This paper reviews entomophagy as practised in Africa within the context of food and nutritional security by providing an inventory of the various species of insects that are consumed on the continent and suggests a research for development (R4D) agenda for sustainable utilisation of insects for food and feed. Our survey showed that over 470 species of insects are eaten in Africa. The Central African region remains the most important hotspot of having a culture of entomophagy. The insects mostly eaten in the continent are dominated by the orders Lepidoptera, Orthoptera and Coleoptera. Commonalities were observed across the majority of the insects consumed across Africa, providing opportunities for related R4D activities. An R4D agenda and pathways for using edible insects suggest that socio-economics and marketing studies should address issues of communities' perceptions, based on their cultural background, income and beliefs. Cost-effective rearing, harvesting and processing technologies are required to prevent depletion and ecological perturbations while ensuring continuous availability of insect-based products. Indigenous reports assert that some edible insects harbour medicinal properties; thus, the need to undertake nutritional and bioactive chemical characterisation of main edible insects along the value chain and to investigate food safety issues such as diseases, allergies, and toxicological and chemical hazards. The use of insects for waste conversion into animal feed and fertiliser requires judicious choice of substrate in view of concerns regarding contaminant loads and pathogens occurrence. Responding to these research needs and opportunities, icipe has recently established an Insects for Food, Feed and Other Uses Programme with well-defined work packages oriented towards attainment of its Vision and Strategy 2013-2020 document, with a strong orientation towards R4D and a focus on activities that lead to adoption and impact on end users, through broad based complementary linkages and partnerships with agriculture and livestock extension services, Food and Agriculture Organization of the United Nations, Consultative Group on International Agricultural Research and advanced research institutes, non-governmental organisations and the private sector.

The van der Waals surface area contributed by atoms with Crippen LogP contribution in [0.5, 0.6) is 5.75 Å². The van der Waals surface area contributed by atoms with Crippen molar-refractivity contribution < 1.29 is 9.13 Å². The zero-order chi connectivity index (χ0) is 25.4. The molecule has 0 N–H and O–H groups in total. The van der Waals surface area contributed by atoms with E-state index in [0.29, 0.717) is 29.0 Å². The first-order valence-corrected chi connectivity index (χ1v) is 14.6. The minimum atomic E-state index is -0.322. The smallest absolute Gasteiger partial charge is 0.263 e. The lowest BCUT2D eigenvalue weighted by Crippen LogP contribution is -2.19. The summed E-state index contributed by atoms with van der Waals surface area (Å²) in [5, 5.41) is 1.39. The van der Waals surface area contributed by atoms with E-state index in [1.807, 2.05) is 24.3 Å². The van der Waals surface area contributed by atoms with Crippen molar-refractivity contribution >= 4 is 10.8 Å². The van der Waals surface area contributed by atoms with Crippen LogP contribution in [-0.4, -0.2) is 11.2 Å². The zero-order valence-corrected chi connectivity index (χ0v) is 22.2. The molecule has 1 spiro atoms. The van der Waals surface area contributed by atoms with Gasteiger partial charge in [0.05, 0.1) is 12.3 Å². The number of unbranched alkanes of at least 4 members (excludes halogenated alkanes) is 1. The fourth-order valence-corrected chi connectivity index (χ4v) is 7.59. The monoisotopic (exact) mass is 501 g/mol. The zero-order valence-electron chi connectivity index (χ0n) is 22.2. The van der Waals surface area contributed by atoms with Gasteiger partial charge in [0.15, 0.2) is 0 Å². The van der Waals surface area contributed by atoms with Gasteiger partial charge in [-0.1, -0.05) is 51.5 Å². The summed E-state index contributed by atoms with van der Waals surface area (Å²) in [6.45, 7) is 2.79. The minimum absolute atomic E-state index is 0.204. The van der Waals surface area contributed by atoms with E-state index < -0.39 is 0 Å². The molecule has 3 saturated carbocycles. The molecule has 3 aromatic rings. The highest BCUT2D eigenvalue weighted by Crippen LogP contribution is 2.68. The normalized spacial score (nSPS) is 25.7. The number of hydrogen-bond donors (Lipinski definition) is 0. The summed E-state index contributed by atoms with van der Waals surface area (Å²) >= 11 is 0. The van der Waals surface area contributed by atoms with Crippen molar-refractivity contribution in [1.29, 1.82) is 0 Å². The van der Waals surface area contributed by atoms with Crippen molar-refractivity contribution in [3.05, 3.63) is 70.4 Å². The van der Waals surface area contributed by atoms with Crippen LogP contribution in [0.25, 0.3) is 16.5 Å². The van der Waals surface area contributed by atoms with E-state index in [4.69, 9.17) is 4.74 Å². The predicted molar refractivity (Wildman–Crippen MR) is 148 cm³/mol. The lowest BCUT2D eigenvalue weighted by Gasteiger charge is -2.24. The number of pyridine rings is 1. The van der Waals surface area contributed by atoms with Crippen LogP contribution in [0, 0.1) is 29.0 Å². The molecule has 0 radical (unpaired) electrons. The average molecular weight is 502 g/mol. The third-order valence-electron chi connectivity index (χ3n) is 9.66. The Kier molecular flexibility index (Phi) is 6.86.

Efforts to recycle organic wastes using black soldier fly (BSF) Hermetia illucens into high-nutrient biomass that constitutes a sustainable fat (biodiesel) and high-quality protein ingredient in animal feeds have recently gained momentum worldwide. However, there is little information on the most suitable rearing conditions for growth, development and survivorship of these flies, which is a prerequisite for mass production technologies. We evaluated the physiological requirements for growth and reproduction of H. illucens on two diets [spent grains supplemented with brewers’ yeast (D1) and un-supplemented (D2)]. Development rates at nine constant temperatures (10–42°C) were fitted to temperature-dependent linear and non-linear day-degree models. Thereafter, life history table parameters were determined within a range of favourable temperatures. The thermal maximum (TM) estimates for larval, pre-pupal and pupal development using non-linear model ranged between 37.2 ± 0.3 and 44.0 ± 2.3°C. The non-linear and linear day-degree model estimations of lower developmental temperature threshold for larvae were 11.7 ± 0.9 and 12.3 ± 1.4°C for D1, and 10.4 ± 1.7 and 11.7 ± 3.0°C for D2, respectively. The estimated thermal constant of immature life stages development of BSF was higher for the larval stage (250±25 DD for D1 and 333±51 for D2) than the other stages evaluated. Final larval wet weight was higher on D1 compared to D2. The population growth rate was most favourable at 30-degree celsius (°C) with higher intrinsic rate of natural increase (rm = 0.127 for D1 and 0.122 for D2) and shorter doubling time (5.5 days for D1 and 5.7 days for D2) compared to the other temperatures. These results are valuable for the optimization of commercial mass rearing procedures of BSF under various environmental conditions and prediction of population dynamics patterns using computer simulation models.